Let laurels, drench'd in pure Parnaffian dews,
Reward his mem'ry, dear to ev'ry mufe,
Who, with a courage of unfhaken root,
In honour's field advancing his firm foot,
Plants it upon the line that justice draws,
And will prevail or perish in her cause.
'Tis to the virtues of fuch men, man owes
His portion in the good that heav'n bestows,
And when recording history displays

Feats of renown, though wrought in antient days,
Tells of a few ftout hearts that fought and dy'd ́
Where duty plac'd them, at their country's fide;
The man that is not mov'd with what he reads,
That takes not fire at their heroic deeds,
Unworthy of the bleffings of the brave,
Is bafe in kind and born to be a flave.

But let eternal infamy pursue

The wretch to nought but his ambition true,
Who, for the fake of filling with one blast
The post-horns of all Europe, lays her waste.
Think yourself station'd on a tow'ring rock,
To fee a people scatter'd like a flock,
Some royal maftiff panting at their heels,
With all the favage thirft a tyger feels;
Then view him felf-proclaim'd in a gazette,
Chief monfter that has plagu'd the nations yet;


The globe and fceptre in fuch hands misplac'd,
Those ensigns of dominion, how disgrac'd!
The glass that bids man mark the fleeting hour,
And death's own fcythe would better speak his pow'r;
Then grace the boney phantom in their stead
With the king's shoulder-knot and gay cockade;
Cloath the twin brethren in each other's dress,
The fame their occupation and success.


A. 'Tis belief the world was made for man, Kings do but reafon on the self-fame plan; Maintaining your's you cannot their's condemn, Who think, or feem to think, man made for them. B. Seldom, alas! the power of logic reigns With much fufficiency in royal brains. Such reas'ning falls like an inverted cone, Wanting its proper base to stand upon. Man made for kings! thofe optics are but dim That tell you fo-fay rather, they for him. That were indeed a king-ennobling thought, Could they, or would they, reafon as they ought. The diadem with mighty projects lin'd, To catch renown by ruining mankind, Is worth, with all its gold and glitt'ring ftore, Juft what the toy will fell for, and no more. Oh! bright occafions of difpenfing good, How feldom ufed, how little underflood!

To pour in virtue's lap her just reward,
Keep vice reftrain'd behind a double guard,
To quell the faction that affronts the throne,
By filent magnanimity alone;

To nurfe with tender care the thriving arts,
Watch every beam philofophy imparts;
To give religion her unbridl'd scope,
Nor judge by ftatute a believer's hope;
With close fidelity and love unfeign'd,
To keep the matrimonial bond unstain'd;
Covetous only of a virtuous praise,
His life a leffon to the land he sways;
To touch the sword with confcientious awe,
Nor draw it but when duty bids him draw,
To fheath it in the peace-restoring close,
With joy, beyond what victory bestows;
Bleft country! where these kingly glories shine,
Bleft England! if this happiness be thine.

A. Guard what you fay, the patriotic tribe
Will fneer and charge you with a bribe.--B. A bribe?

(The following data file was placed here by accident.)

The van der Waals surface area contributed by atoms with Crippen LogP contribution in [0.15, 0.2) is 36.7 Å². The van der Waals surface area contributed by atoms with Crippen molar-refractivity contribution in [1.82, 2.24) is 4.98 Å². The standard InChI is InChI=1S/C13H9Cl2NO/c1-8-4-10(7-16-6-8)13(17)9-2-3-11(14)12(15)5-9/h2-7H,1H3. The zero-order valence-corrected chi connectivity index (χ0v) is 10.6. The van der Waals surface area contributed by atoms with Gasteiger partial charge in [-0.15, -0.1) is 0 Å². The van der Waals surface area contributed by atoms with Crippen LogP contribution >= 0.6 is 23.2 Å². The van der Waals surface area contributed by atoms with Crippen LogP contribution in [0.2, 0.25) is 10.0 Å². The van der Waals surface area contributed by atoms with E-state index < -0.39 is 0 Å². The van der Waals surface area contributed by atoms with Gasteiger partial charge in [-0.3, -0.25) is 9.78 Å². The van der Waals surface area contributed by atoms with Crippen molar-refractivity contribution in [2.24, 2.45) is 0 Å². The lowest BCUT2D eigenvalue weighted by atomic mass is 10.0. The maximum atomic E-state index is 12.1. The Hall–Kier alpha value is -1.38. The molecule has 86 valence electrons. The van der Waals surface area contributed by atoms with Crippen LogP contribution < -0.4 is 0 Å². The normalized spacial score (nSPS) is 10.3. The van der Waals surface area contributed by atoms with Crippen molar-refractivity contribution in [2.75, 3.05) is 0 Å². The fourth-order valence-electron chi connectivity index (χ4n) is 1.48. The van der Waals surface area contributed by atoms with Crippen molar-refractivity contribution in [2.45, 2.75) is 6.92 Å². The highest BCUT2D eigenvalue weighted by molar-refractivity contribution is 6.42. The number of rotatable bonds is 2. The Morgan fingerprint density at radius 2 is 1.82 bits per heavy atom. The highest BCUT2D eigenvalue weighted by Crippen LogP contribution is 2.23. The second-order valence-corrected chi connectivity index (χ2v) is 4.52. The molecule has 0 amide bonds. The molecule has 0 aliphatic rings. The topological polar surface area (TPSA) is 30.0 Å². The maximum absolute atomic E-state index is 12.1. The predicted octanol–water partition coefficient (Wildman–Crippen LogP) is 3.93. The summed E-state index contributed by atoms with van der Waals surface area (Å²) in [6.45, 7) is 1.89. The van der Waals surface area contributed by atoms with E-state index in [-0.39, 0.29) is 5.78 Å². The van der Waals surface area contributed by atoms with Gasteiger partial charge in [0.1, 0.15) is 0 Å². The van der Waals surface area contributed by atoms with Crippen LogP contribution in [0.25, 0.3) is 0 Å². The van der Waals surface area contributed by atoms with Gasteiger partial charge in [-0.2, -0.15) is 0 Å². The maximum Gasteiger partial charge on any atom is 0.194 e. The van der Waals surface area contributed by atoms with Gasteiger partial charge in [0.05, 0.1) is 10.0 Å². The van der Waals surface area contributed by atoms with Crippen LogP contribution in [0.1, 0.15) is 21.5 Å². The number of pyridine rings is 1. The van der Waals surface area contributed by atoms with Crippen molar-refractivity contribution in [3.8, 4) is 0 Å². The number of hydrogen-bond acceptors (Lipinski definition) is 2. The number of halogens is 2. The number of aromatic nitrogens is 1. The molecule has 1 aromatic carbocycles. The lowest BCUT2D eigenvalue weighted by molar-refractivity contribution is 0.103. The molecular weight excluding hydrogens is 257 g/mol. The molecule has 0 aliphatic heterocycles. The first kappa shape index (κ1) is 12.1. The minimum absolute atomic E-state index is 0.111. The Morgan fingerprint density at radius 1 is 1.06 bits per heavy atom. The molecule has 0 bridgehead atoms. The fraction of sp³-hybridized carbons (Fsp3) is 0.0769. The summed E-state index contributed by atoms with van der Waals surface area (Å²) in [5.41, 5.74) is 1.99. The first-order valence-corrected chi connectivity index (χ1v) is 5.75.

The worth of his three kingdoms I defy,
To lure me to the bafeness of a lie.

And of all lies (be that one poet's boast)
The lie that flatters I abhor the most.
Thofe arts be their's that hate this gentle reign,
But he that loves him has no need to feign.

A. Your

A. Your smooth eulogium to one crown address'd, Seems to imply a cenfure on the reft.

B. Quevedo, as he tells his fober tale,
Ask'd, when in hell, to fee the royal jail,
Approv'd their method in all other things,
But where, good Sir, do you confine your kings?
There-said his guide, the groupe is full in view.
Indeed? Replied the Don-there are but few.
His black interpreter the charge difdain'd
Few, fellow? There are all that ever reign'd.
Wit undistinguishing is apt to strike
The guilty and not guilty, both alike.
I grant the farcasm is too fevere,

And we can readily refute it here,
While Alfred's name, the father of his age,
And the Sixth Edward's grace th' hiftoric page.
A. Kings then at last have but the lot of all,
By their own conduct they must stand or fall,

B. True. While they live, the courtly laureat pays

His quit-rent ode, his pepper-corn of praise,
And many a dunce whose fingers itch to write,
Adds, as he can, his tributary mite;

A fubject's faults a subject may proclaim,

A monarch's errors are forbidden game.
Thus free from cenfure, over-aw'd by fear,
And prais'd for virtues that they scorn to wear,

B 3


The fleeting forms of majesty engage
Refpect, while ftalking o'er life's narrow stage,
Then leave their crimes for hiftory to scan,
And afk with bufy fcorn, Was this the man?

I pity kings whom worship waits upon
Obfequicus, from the cradle to the throne,
Before whofe infant eyes the flatt'rer bows,
And binds a wreath about their baby brows.
Whom education ftiffens into ftate,

And death awakens from that dream too late.
Oh! if fervility with fupple knees,

Whofe trade it is to fmile, to crouch, to pleafe;
If fmcoth diffimulation, fkill'd to grace

A devil's purpofe with an angel's face;
If fmiling peereffes and fimp'ring peers,
Incompaffing his throne a few short years;
If the gilt carriage and the pamper'd steed,
That wants no driving and difdains the lead;
If guards, mechanically form'd in ranks,
Playing, at beat of drum, their martial pranks;
Should'ring and ftanding as if ftruck to stone,
While condefcending majefty looks on;
If monarchy consists in such base things,
Sighing, I fay again, I pity kings!

To be fufpected, thwarted, and withstood,
Ev'n when he labours for his country's good;


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